All the research was tricky! I wanted to portray the Massacre as accurately and fairly as I could – for there are many misconceptions about what happened, even to this day. I also felt nervous writing about real people, as there’s an element of responsibility there: I didn’t want to paint a person in a dubious light unless there was evidence to support it. The easiest part about writing the book was writing about nature – about my character’s love of it. It meant I had no choice but to sit in beautiful places, to watch the minutiae of the natural world for hours in the name of ‘research.’ I had half-an-hour of watching a bumble bee visit foxgloves, writing down how it looked and sounded, and knowing that Corrag would have loved such a thing. I remember thinking how blessed I was, to have such a job!!
Where is your favourite place to write?
That rock above the glen is my favourite, by far – but not in the rain! If I’m using a notepad, then I love being in coffee shops, making notes. If I’m typing, then it’s at home – sometimes even in bed! (The Massacre scene was mostly written in bed – it was a sad and challenging scene to write, and I somehow felt safer there.)
Are you working on anything else now and can you give us any little tidbits?
It’s very early days and I am always reluctant to give too much away – as things change so quickly, at this stage. But I’ve always had a novel in me that starts off in Africa. I’m researching around that, just now.
You’re about to be stranded on a dessert island and can only take 3 books with you. What do you take?
It would have to be books of hope and reassurance – nothing gloomy! Mary Oliver’s poetry is full of both these things – so I would take her Selected Poems. Then, perhaps, Barbara Kingsolver’s The Poisonwood Bible. I’ve read it many times over, but it’s still humorous, beautiful and profound. And I’d finish with Women Who Run With The Wolves by Clarissa Pinkola Estes – neither a novel nor poetry, but rather a book that celebrates womanhood, nature, instinct, and which I always turn to when I’m feeling in need of guidance. It would keep me happy and strong until the boat arrived!
Have you ever read a book and thought “Damn! I wish I’d written that”?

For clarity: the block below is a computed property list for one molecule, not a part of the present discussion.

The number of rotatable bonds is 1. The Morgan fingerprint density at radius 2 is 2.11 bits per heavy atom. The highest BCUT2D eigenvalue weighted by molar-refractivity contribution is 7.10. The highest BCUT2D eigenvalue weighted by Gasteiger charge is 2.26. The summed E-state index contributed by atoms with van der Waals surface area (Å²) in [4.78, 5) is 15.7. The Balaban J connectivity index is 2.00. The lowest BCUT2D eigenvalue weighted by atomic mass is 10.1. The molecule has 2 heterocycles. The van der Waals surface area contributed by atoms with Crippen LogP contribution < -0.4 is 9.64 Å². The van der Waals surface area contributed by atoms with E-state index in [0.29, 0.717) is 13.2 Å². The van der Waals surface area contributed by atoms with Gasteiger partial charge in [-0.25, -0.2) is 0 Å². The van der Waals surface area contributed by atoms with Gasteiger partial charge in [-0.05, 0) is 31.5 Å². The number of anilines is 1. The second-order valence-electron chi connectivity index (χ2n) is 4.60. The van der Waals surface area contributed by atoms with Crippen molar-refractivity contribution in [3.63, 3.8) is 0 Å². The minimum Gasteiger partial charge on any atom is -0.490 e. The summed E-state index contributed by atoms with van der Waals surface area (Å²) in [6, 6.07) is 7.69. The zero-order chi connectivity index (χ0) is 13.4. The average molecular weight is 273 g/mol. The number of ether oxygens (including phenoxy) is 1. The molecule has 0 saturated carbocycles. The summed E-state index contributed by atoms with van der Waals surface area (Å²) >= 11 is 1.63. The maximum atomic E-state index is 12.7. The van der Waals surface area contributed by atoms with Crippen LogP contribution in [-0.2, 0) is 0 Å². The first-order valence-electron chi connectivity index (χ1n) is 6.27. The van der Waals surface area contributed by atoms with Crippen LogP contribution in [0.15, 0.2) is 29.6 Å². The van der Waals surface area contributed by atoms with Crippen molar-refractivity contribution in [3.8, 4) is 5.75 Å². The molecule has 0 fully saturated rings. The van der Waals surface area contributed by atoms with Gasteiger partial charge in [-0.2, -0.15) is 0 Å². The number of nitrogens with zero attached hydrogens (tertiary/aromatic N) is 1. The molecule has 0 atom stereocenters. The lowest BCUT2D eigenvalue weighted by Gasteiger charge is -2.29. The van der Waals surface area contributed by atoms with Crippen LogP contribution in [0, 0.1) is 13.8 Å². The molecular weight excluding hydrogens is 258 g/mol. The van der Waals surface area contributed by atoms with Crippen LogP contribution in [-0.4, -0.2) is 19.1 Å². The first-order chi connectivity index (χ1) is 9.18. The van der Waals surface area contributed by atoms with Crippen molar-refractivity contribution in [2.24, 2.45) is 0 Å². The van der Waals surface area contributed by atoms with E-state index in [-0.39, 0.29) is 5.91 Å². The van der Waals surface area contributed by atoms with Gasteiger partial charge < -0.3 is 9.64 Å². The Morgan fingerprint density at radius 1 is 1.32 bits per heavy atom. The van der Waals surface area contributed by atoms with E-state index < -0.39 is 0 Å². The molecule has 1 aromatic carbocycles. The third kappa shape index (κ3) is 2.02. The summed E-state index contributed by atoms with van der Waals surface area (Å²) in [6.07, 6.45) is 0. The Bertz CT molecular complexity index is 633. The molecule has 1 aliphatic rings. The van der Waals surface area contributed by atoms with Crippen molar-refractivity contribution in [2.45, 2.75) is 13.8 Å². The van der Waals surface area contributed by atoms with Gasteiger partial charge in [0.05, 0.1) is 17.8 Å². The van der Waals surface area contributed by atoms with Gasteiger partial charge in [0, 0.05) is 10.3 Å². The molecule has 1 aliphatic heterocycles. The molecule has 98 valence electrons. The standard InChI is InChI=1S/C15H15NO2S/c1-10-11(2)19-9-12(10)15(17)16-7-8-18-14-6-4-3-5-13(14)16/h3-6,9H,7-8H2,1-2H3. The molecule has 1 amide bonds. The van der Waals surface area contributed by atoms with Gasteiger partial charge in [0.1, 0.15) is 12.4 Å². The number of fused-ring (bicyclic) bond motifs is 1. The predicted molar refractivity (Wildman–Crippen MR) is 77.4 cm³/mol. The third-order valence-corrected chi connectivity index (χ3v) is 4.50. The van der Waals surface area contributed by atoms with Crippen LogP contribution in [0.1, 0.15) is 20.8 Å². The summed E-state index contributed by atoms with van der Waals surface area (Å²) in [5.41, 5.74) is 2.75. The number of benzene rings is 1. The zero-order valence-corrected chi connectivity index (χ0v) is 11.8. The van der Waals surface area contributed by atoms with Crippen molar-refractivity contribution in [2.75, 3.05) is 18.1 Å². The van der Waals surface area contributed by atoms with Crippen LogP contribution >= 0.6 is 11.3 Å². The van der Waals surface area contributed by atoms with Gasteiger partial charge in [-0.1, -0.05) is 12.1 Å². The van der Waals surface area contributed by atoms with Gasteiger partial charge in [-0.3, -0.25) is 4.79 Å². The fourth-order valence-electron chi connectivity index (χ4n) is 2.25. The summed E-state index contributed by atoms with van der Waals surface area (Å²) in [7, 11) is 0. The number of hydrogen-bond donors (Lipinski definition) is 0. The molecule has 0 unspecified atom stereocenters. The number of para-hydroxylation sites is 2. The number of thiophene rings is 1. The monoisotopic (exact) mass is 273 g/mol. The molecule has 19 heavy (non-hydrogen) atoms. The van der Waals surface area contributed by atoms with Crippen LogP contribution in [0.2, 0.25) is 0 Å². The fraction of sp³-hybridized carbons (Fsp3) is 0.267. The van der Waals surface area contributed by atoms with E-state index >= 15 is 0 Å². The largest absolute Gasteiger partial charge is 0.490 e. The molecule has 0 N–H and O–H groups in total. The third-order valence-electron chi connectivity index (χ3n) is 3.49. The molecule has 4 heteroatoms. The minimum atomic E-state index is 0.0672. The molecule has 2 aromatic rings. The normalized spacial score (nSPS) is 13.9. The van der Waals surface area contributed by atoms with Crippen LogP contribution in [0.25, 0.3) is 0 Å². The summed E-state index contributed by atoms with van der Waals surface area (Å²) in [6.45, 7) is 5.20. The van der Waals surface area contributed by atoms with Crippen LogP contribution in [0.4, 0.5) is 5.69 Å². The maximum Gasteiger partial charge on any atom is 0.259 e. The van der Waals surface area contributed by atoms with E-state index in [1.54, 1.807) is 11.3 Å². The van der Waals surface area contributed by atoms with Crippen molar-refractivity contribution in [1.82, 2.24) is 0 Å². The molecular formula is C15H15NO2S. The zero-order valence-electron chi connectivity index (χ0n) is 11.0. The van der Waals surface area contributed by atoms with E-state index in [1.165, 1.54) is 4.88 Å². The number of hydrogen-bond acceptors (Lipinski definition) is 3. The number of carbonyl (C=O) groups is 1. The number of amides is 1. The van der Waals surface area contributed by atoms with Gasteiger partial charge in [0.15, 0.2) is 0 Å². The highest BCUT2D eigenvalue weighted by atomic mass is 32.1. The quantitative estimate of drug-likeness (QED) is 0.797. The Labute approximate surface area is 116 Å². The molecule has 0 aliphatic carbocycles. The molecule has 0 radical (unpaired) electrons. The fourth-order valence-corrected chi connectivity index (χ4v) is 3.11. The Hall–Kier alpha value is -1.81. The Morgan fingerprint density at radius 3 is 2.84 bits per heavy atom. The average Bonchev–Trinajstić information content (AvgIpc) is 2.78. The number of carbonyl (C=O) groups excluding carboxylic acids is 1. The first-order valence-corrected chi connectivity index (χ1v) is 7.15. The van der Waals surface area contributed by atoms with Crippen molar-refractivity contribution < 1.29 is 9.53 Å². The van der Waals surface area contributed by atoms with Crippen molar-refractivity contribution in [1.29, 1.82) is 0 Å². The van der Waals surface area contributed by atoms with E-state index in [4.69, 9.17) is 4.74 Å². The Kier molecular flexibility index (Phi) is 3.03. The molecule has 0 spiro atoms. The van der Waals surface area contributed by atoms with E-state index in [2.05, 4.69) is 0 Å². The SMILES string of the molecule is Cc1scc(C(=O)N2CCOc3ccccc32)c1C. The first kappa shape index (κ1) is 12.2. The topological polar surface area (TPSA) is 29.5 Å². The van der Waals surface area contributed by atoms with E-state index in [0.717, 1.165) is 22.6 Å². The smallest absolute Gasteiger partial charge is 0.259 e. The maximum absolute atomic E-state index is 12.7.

All the time! Most recently I wished I’d written Philip Hoare’s Leviathan – an incredible study of man’s relationship with the whale. It’s both mournful and beautiful, and my head was full of whales for weeks afterwards…!
If you could travel back in time for one year anywhere in the world, what year would you choose and where would it be?
It would have to be the Scottish Highlands in 1691 – I’d want to meet all these people I’ve spent the past two years imagining.
Finally the quick fire round:
Favourite colour: All of them – honestly. Couldn’t pick one.
Favourite animal: Too many! Ducks, owls, hedgehogs…
Favourite holiday destination: Scotland (I’m in love with it), and I hear Bali’s pretty nice.
Favourite aurthor: Don’t have one. Sorry…
Favourite song: There’s a lovely combination of Somewhere Over The Rainbow/What A Wonderful World, sung by a man with a banjo (I can’t remember his name!). It’s joyous and bouncy and sweet. It’s what I’d like to have played at my funeral so that people could walk out with a smile.
Favourite movie: Amelie and The Thin Red Line.
Favourite childhood memory: Crab-fishing with my brother near Christchurch, Dorset, and tipping up the bucket onto the pier when the boat came in. All those people squealing as the crabs ran over their feet! Naughty but brilliant.
Want to know more?
Here is a link to a podcast that Susan did over at Fifth Estate – it’s a short interview but really interesting and definitely worth listening to.
I also came across this on Love Reading yesterday – Susan is the Guest Editor for March and disucsses her favourite authors and books.
You can check out more reviews etc on Amazon too.
Thank you so much to Susan Fletcher for joining me for this interveiw, and to Fifth Estate for organising it. I truly adored this book and highly recommend it as one you pick up soon. If you enjoy historical fiction, lyrical fiction, feel-good books then you will love this. For anyone who appreciates beauty in the written word then this is for you.